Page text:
What is Graphene?

Graphene was first isolated in 2004 by Andre Geim and Konstantin Novoselov at The University of Manchester. They used sticky tape to remove single layers from the surface of graphite and deposit them onto a silicon wafer. The isolation of graphene was a breakthrough and Geim and Novoselov ultimately won the 2010 Nobel Prize for Physics.

Pristine Graphene is a form of carbon and it’s no surprise it’s considered to be a wonder material.

Made of planar sheets which are an atom thick and arranged in a honeycomb-shaped lattice, it’s completely transparent and the thinnest and lightest materials known to science. It’s the best possible conductor of electricity, has outstanding thermal conductivity and is 100 times stronger than steel.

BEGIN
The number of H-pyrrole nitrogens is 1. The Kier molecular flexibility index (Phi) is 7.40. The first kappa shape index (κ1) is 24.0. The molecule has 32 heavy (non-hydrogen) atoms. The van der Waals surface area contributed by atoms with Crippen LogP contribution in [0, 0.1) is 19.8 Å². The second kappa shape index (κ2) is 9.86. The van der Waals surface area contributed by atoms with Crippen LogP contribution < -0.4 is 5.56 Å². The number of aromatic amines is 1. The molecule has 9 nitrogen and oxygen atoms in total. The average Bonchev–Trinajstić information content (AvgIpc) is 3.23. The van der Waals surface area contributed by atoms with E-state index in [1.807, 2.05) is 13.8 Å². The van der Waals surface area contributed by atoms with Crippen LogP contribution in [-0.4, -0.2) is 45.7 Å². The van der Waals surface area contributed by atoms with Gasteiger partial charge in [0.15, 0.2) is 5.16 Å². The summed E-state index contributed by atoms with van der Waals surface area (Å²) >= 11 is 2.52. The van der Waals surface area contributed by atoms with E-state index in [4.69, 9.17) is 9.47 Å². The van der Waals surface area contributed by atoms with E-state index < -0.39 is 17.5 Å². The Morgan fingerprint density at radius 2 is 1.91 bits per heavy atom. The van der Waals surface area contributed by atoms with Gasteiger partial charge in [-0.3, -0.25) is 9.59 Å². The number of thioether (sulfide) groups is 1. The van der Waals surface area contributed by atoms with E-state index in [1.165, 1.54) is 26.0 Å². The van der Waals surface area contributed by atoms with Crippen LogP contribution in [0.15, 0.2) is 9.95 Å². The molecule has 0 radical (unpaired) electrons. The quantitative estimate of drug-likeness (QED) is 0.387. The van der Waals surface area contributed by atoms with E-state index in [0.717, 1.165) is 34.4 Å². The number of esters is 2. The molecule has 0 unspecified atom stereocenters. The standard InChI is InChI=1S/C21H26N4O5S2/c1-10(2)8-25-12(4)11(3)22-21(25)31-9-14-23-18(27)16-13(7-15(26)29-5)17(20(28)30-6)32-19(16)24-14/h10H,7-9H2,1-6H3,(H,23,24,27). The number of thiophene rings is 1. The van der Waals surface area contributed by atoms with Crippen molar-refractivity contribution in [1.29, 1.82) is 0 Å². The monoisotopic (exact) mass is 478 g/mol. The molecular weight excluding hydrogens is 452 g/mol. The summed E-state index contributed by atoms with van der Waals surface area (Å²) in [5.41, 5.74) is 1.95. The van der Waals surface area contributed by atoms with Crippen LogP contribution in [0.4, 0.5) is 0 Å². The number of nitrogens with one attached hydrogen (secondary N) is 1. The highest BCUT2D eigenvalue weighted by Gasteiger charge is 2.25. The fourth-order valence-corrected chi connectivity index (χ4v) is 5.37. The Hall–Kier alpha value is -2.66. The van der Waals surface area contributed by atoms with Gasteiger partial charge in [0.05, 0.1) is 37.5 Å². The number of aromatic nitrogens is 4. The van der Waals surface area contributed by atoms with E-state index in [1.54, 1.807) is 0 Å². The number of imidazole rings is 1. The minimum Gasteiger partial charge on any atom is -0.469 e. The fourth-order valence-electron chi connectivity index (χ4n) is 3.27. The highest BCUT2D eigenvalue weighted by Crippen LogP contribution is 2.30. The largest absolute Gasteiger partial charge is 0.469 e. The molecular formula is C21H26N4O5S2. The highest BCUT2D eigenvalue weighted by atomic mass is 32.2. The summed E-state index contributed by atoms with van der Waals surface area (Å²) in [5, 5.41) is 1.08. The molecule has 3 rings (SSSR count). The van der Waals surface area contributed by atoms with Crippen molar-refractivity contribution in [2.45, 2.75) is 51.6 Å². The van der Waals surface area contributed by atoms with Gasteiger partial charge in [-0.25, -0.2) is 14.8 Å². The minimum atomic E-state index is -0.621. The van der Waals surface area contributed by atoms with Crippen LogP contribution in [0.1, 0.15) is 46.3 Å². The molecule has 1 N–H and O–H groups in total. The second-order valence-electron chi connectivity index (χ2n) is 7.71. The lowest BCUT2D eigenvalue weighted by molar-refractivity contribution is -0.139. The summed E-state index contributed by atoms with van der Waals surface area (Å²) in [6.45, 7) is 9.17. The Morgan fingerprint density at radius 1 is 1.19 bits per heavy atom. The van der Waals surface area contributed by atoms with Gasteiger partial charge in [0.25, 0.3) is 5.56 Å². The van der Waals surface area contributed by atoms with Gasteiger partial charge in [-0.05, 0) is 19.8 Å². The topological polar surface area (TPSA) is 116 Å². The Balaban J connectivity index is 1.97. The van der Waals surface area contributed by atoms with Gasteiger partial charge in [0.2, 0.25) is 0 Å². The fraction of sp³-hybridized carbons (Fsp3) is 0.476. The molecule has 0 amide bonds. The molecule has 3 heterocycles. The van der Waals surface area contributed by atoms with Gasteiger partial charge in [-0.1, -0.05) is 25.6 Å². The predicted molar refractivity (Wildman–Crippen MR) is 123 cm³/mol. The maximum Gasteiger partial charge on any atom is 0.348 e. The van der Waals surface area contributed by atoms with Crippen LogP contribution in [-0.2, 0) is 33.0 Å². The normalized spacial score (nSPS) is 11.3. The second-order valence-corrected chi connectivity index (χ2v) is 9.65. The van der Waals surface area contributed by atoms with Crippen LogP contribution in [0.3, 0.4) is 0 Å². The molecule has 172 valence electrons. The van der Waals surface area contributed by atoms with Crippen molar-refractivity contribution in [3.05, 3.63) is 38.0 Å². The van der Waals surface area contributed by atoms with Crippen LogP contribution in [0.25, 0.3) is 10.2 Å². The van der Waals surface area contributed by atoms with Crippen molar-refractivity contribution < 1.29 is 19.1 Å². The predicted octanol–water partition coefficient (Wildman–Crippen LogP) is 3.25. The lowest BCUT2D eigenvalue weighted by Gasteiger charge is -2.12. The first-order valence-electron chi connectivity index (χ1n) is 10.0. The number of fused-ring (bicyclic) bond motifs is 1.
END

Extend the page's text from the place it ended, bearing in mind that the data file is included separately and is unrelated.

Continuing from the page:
This perfect combination of properties makes it ideal for a range of applications, however, the commercial value of graphene lies in the ability to robustly transfer these outstanding intrinsic properties into other materials, thus creating higher value materials and products which possess specifically enhanced characteristics

AGM utilises differentiated application technology to create both standardised and end-user specific customised dispersion for a wide range of applications.

AGMs graphene nanoplatelet dispersions enhance the performance of numerous industrial systems, enable customers to create value adding, innovative new products in market sectors including paints and coatings, batteries and energy storage, polymer composites and lubricants, waxes and polishes.